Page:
The Player: For Davis, new Mazda role lets him market his passion

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Robert T. Davis brings his work home.

The new senior VP-marketing and product development at Mazda North American Operations has raced his Miata on weekends since 1996. A former boss recalled that Mr. Davis built a three-quarter scale Mazda racecar in his dining room, before he was married.

"People think I'm a workaholic, but I'm not," said the 39-year-old South Carolina native. "People confuse my hobby with work."

Not that he doesn't give people reason for the confusion, given the former VP-product development regularly participated in video conferences with Mazda Corp. in Japan from 9 p.m. to 1 a.m.

He estimates he will spend nearly 70% of his time on the marketing side of his job since it's a new area for him. He and his team recently started planning for the early 2004 back-to-back launches of Protege's successor, the Mazda3, and the Mazda5 wagon and hatchback. Independent Doner, Southfield, Mich., handles. His new position gives him the chance to market the vehicles he helped develop. The carmaker spent $201 million in measured media last year, according to TNS Media Intelligence/CMR.

He reports directly to John Mendel, exec VP-chief operating officer, Mazda. Mr. Mendel said Mr. Davis' two years leading product development strategy "has helped us deliver outstanding products that are the essence of Mazda."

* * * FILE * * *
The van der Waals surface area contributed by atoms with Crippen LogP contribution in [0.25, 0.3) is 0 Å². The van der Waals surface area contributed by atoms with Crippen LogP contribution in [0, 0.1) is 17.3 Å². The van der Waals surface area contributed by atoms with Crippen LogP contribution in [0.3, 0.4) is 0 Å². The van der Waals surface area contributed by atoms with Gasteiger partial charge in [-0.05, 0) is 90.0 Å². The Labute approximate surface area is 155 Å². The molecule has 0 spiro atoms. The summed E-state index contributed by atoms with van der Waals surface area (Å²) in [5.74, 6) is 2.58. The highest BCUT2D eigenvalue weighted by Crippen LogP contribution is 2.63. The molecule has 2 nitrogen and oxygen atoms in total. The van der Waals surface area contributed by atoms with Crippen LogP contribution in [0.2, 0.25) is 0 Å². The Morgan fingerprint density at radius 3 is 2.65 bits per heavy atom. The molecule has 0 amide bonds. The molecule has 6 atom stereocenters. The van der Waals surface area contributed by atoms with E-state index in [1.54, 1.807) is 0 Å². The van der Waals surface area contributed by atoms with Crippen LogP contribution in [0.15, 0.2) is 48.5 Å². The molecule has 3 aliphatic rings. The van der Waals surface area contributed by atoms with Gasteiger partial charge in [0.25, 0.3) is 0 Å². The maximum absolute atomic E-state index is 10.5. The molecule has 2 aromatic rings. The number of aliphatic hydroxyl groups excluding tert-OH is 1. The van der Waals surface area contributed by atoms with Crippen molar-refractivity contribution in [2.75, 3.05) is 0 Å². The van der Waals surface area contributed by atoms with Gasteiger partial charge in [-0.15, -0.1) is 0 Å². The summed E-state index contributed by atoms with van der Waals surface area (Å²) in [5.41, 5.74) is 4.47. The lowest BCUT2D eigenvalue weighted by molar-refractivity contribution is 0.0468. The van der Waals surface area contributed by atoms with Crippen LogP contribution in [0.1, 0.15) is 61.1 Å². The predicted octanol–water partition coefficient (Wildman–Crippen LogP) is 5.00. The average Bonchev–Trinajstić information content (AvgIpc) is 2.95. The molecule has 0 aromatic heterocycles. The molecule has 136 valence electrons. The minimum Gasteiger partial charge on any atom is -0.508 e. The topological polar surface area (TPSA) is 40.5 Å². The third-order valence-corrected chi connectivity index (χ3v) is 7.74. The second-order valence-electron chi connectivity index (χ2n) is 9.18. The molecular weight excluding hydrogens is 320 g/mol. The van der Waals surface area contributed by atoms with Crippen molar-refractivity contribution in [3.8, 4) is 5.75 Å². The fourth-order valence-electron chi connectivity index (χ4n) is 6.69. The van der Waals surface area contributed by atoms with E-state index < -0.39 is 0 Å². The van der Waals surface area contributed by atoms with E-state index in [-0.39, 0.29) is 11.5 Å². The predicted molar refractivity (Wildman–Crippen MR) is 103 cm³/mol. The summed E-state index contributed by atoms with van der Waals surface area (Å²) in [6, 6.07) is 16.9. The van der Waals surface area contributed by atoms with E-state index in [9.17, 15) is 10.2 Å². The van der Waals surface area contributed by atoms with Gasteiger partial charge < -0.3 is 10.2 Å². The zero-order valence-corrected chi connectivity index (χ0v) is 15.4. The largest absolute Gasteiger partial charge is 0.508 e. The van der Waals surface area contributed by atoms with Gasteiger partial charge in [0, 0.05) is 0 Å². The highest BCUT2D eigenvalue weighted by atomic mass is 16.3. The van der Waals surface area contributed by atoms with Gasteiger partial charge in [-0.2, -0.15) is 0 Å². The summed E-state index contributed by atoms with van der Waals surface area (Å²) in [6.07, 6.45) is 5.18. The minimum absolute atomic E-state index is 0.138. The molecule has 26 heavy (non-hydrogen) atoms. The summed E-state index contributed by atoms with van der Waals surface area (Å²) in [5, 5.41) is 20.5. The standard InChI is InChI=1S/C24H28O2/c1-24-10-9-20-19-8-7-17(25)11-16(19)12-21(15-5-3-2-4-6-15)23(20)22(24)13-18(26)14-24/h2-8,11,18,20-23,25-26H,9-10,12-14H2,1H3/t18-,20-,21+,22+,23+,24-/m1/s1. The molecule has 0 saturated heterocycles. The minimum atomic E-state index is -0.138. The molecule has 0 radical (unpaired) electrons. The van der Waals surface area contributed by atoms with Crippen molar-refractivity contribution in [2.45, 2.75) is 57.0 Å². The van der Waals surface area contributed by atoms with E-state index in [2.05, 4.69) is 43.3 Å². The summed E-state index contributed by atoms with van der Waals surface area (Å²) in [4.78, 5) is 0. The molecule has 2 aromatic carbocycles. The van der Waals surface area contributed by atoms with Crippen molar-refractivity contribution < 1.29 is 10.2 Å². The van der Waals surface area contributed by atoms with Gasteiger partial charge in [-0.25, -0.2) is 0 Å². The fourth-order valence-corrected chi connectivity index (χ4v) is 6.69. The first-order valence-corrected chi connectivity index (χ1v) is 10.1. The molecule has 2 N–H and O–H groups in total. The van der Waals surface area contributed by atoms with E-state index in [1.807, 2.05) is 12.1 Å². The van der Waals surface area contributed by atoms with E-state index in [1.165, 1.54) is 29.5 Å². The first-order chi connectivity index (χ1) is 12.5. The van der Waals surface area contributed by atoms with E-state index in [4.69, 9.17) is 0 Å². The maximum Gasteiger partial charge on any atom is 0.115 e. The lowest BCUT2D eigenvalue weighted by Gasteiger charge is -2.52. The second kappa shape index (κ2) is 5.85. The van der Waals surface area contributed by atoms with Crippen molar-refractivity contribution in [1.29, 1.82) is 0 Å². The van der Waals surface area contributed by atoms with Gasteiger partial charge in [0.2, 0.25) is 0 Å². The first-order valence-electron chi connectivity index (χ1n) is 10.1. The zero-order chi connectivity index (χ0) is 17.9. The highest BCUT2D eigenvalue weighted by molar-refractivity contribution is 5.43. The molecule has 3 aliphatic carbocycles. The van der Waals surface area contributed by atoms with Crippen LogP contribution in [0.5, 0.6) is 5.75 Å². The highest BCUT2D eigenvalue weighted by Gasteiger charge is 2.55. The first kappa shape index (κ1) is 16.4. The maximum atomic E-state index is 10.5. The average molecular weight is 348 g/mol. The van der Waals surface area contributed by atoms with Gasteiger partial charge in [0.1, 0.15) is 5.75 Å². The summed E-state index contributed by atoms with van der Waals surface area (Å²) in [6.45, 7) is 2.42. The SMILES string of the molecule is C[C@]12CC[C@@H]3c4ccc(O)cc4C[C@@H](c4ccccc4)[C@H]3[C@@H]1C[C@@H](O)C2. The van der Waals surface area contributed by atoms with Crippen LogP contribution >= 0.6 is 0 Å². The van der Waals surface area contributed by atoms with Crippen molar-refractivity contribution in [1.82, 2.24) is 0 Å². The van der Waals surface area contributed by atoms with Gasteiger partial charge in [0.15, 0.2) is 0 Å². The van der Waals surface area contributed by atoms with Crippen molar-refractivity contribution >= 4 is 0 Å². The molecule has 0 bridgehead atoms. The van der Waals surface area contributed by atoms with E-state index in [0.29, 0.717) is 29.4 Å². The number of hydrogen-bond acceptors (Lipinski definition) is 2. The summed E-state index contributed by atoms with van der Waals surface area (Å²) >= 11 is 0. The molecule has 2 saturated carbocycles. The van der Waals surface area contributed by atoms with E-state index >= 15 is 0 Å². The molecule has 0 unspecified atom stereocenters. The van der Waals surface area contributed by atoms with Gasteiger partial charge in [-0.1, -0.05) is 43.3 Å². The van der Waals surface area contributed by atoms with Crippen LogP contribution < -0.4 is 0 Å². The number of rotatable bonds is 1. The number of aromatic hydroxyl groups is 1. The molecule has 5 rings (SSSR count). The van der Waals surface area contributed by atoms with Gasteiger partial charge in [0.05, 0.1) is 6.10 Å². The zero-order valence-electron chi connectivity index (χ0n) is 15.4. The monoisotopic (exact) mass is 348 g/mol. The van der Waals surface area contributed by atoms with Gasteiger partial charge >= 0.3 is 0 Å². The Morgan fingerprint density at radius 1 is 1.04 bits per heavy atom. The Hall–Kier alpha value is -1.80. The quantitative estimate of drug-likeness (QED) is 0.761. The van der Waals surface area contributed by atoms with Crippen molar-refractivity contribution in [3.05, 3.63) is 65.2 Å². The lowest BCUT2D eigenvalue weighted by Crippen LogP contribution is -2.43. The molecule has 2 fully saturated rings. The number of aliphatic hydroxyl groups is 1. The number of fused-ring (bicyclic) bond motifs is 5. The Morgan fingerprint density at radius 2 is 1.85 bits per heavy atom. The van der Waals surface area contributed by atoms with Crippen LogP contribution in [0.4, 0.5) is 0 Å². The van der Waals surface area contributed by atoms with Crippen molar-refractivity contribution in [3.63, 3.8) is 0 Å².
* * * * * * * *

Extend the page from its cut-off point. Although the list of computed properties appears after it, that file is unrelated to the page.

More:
Mr. Davis joined Mazda 13 years ago from the former Chrysler Corp., where he worked in the regional Atlanta office for five years.

Tom Del Franco, regional general manager in New Jersey, said Mr. Davis worked for him as an area manager in the mid-1990s, but later moved into regional marketing overseeing 15 dealer ad groups with an annual budget totaling some $65 million. He listed Mr. Davis' strengths as "a very good team builder," who does his homework.

Mr. Davis cited last year's Mazda6 sedan launch as one his proudest career moments. That's because consultantcy J.D. Powers & Associates' Appeal study revealed that Mazda6 owners rated the car higher than owners of more popular sedans in the segment. Mazda's online pre-launch for the car resulted in 15% of the 3,000 people who opted in for more data buying one within a month. He's also proud of developing the Mazda Speed car "as the quintessential Mazda."


When it comes to incentives, the executive said Mazda's strategy is to promote financing deals because "I'd rather put the money on sale than the car."

He prefers to avoid media clutter, and with the Internet becoming more mass market, he may have to take Mazda communications "more on the edge." For example, he plans event marketing for the Mazda3, similar to the brand's first Rev It Up driving contest and tour this summer. Still, he expects his ad budget to increase by 15%-to-20% next year vs. 2003. He plans to stick with the "Zoom. Zoom" ad theme.

Mr. Del Franco knows Mr. Davis lives that line. He recalled the two of them racing Mazda RX7s on the New Jersey Turnpike at 2 a.m. "We both got pulled over, but the officer was pretty cool about it."

Fast Facts

Name: Robert T. Davis

Age: 39

Now: Senior VP- marketing and product development

Challenge: Market models that are the essence of Mazda.

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